"Let's drink some pine tea," my partner Jim said, at our camp along the Metolious River. "Uh, Ok," I murmur, trusting that this man with a botany degree knows what he's talking about. "I've never thought about drinking the trees." He grabs the new growth off of a young Douglas fir—the bright green, tender new leaves. Jim crushes a few needles in his hands and says, "smell this." I take a deep breath. It smells like the forest is alive. The aroma is surprisingly sweet with hints of citrus.
Jim washes the pine needles as I put on a pot of water to boil. When the water is ready, I remove it from our scratched and weathered camp stove, add a handful of pine needles and let it steep for 10 minutes.
This is the first time I've foraged for anything and the experience of finding my own food is satisfying. I pour the fresh steeped tea into two individual Light My Fire camp mugs, the ones with the lids like sippy cups. The child-like protection is appreciated, because we walk along the spines of downed trees around camp with the mugs in our hands while we wait for the tea to cool—with no worry of spilling.
When the tea is ready I take my first sip. The flavor is so gentle. I can taste the sweet citrus I smelled earlier. It's quite nice, like a warm hug from the forest.
With this positive experience, we're ready to taste more. We decide cedar tip tea is next. The cedar doesn't have as sweet of a smell as the Douglas fir, but it still has a lovely forest aroma. We make the tea, let it steep and cool, then take our first sips. This tea tastes dry and medicinal, nowhere near the warm hug of the Douglas fir. The cedar is more like tripping on a root in the forest.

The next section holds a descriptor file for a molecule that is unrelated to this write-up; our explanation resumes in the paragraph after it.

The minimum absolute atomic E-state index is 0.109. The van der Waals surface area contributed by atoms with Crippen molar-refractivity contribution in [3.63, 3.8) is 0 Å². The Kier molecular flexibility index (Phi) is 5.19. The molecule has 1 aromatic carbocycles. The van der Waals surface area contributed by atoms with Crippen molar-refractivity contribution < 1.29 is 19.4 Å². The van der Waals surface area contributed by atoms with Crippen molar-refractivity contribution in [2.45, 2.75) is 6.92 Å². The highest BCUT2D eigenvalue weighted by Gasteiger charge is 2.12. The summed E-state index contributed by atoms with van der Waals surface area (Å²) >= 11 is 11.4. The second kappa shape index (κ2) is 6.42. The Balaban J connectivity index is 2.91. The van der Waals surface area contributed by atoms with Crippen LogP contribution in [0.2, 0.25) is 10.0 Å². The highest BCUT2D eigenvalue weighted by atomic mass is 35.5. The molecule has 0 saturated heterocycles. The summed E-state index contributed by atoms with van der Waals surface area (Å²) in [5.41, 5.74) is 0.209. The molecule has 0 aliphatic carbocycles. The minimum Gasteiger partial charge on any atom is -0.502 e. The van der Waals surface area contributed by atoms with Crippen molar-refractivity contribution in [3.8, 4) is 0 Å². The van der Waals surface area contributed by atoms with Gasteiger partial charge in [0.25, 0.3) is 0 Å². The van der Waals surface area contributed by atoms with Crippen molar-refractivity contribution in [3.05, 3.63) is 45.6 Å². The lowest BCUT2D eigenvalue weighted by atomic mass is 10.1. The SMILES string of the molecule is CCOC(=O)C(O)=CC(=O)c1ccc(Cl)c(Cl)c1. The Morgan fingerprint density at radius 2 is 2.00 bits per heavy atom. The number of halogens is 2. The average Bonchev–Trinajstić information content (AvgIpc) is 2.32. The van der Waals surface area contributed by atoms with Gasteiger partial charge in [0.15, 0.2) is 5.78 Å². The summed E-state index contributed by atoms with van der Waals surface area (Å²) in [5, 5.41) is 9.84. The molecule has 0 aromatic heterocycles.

I decide I'm hooked on Doug and start dreaming about other tasty beverages I can make from the sweet conifer. On our hike out from our campsite I forage a full bag of Douglas fir tips to take home.
Back in my home kitchen I discover that besides the tea, Douglas fir makes a great simple syrup and an absolutely delightful liquor. Both recipes are really simple. The simple syrup is ready in 10 minutes. The hardest part of making the liquor is waiting a few months for it to be ready.
There are also a few health benefits from drinking this tree. Douglas fir has a high content of Vitamin C and has been used for colds and inflammatory conditions such as rheumatism and arthritis. The most magical property of using the Douglas fir tips is that it transports you back to the forest whenever you want. If you've ever left Central Oregon and then returned, you realize this place is covered with the sweet, intoxicating scent of pine and other conifers. When you live here, you get so used to the smell you no longer notice it. All you need to revive that scent memory is a delicious tree beverage. Here are a few to try:
A few Douglas fir tips
1 ½ cups water
Directions: Add Douglas fir tips to a French press and cover with boiled water (you can also use a saucepan). Let steep for 10-15 minutes, strain and serve. The color of the tea may be clear to light brown.
Douglas Fir Simple Syrup
1 cup sugar
1 cup water
1 cup Douglas fir tips
Directions: Roughly chop the tips and add all ingredients to a small saucepan. Turn the stove to medium and bring the mixture to a boil. When the sugar is dissolved, usually 8-10 minutes, remove from heat. Once the mixture cools, strain it through a fine sieve. For stronger syrup, let it steep for a few hours before straining. The simple syrup will keep for up to a month in the fridge. Mix with sparkling water to make a soda, add to a cocktail, or use it as a sweetener in desserts.
The Bend Julep Cocktail
1.5 oz. bourbon
1 oz. Douglas fir simple syrup
A few lime wedges
2-3 dashes grapefruit bitters
Directions: Muddle lime and mint. If you don't have a muddler you can use the end of a wooden spoon. Add bourbon (I recommend the Cascade Alchemy brand), simple syrup, bitters (I like the Bitter Housewife brand) and ice. Shake for 20 seconds and pour over crushed ice in a highball glass, if you're fancy, or a mason jar if you're feeling rustic. Garnish with mint.